It’s not every day that a stranger lets you wring out a brand-new, $120,000 sports car. But that’s just what happened on Tuesday. I was an out-of-towner being, as usual, an airport bum, swapping flying stories and drinking coffee with the local flyers in a flight school lobby. One of the locals had taken delivery of an electric car, a Tesla S P85D.
He dared me to take it on the road and floor the pedal from a dead stop.
Well, OK, mister. I ain’t scared of no electric car. I mean, how fast can an electric car really go?
Before I compose an answer to that question, please wait a moment so the blood can return to my eyeballs. Right now, it’s still pooled at the back of my skull from the Tesla’s acceleration forces.
Cazart! That thing is fast.
Despite the neck-snapping acceleration, the Tesla didn’t squeal the tires, it didn’t pull to one side or the other, and it didn’t have the roar of a fuel-burning engine. There may have been a slight hum to the electric motors, but I don’t remember. All I remember is that the outside world became a blur as I went zero-to-60 mph in just a few seconds. We shot straight down the road like a rocket.
Sixty is as fast as I took it. Then we drove around some curves and did some maneuvering. The car handled well. Its low center of gravity certainly helped here.
As we made our way back to the airport, the owner scrolled through the various menus on the large electric touch-screen that comprises the center portion of the dashboard.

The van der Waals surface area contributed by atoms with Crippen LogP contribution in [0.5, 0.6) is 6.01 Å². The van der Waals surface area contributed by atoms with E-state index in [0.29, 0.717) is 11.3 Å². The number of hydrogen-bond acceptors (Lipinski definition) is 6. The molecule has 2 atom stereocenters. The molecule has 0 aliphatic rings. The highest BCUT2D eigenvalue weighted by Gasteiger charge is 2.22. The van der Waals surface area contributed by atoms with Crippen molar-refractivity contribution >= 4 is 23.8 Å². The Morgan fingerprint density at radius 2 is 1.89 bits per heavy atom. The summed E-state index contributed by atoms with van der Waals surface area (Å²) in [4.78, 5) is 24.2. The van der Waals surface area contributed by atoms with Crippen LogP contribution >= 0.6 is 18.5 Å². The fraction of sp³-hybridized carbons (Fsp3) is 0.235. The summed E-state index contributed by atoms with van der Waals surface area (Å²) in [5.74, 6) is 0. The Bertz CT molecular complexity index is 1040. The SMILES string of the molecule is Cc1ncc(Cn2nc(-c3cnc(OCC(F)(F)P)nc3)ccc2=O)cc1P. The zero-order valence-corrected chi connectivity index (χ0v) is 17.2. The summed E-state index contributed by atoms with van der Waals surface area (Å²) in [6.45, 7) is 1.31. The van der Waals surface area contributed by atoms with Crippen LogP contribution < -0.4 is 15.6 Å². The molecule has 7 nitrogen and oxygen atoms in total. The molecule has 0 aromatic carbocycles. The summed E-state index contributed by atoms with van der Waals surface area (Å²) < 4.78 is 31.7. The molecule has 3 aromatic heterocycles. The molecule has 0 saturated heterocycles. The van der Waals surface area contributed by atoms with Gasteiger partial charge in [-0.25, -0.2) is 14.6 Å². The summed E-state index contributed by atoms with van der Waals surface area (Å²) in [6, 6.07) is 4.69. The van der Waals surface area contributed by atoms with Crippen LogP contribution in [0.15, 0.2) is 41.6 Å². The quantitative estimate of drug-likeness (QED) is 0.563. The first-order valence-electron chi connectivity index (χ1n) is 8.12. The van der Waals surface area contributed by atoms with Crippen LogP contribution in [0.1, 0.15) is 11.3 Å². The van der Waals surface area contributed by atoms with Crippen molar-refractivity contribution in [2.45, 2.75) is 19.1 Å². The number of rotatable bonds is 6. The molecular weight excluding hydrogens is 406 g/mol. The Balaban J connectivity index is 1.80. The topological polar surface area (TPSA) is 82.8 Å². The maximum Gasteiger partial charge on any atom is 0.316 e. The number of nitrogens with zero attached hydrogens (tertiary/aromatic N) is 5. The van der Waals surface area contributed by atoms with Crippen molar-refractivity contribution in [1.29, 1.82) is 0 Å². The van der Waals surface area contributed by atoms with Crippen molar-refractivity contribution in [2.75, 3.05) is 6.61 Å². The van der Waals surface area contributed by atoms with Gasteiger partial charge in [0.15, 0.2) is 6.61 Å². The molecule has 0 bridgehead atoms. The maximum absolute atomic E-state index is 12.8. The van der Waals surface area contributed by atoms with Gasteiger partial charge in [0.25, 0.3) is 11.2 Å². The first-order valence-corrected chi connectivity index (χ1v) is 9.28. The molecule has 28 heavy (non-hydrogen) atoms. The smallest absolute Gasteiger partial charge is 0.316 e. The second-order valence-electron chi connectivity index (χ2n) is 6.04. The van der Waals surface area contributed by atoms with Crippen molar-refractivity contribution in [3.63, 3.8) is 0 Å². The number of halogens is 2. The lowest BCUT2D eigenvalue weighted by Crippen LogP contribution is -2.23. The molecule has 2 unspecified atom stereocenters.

It has, for example, a feature that makes the steering wheel feel like you’re running over rumble strips if you start drifting out of your lane.
Drivers can adjust all sorts of stuff. As for the options for acceleration performance, I didn’t notice the entire layout on the screen, but one option was labeled “Insane.”
Yes, really. How cool is that?
As for the look of the Tesla S, unless you knew what you were looking at, you wouldn’t know that the car was electric. It looks like a moderately sleek four-door sedan.
The owner said the car has a range of about 250 miles. As for the model specifics, the Tesla S comes in several flavors, of which the “P85D” is an upper-end offering. I was told the “P” is for performance (no argument here), the “85“ reflects the battery capacity of 85 kilowatt hours, and the “D” is for dual motors, one of which drives the front wheels, the other of which drives the rear wheels.
I’m not knowledgeable about electric cars, but they’ve got a growing, and often sophisticated, fan base, so the Web is surely full of information on the subject.
I can merely relate my impression as un-reformed high-school gear-head. Being an electric car, a lot of the attention aimed at the Tesla goes to the “electric” part, which is fair enough. But it was the “car” part that caught my attention, because it had such good “carness.”
OK, that’s not a word. But it should be.
After we got back to the airport, my routine reverted to its usual trajectory. Dinner consisted of a candy bar and a bag of chips from a hotel vending machine. Still, for a quiet Tuesday in a strange town, it wasn’t half bad.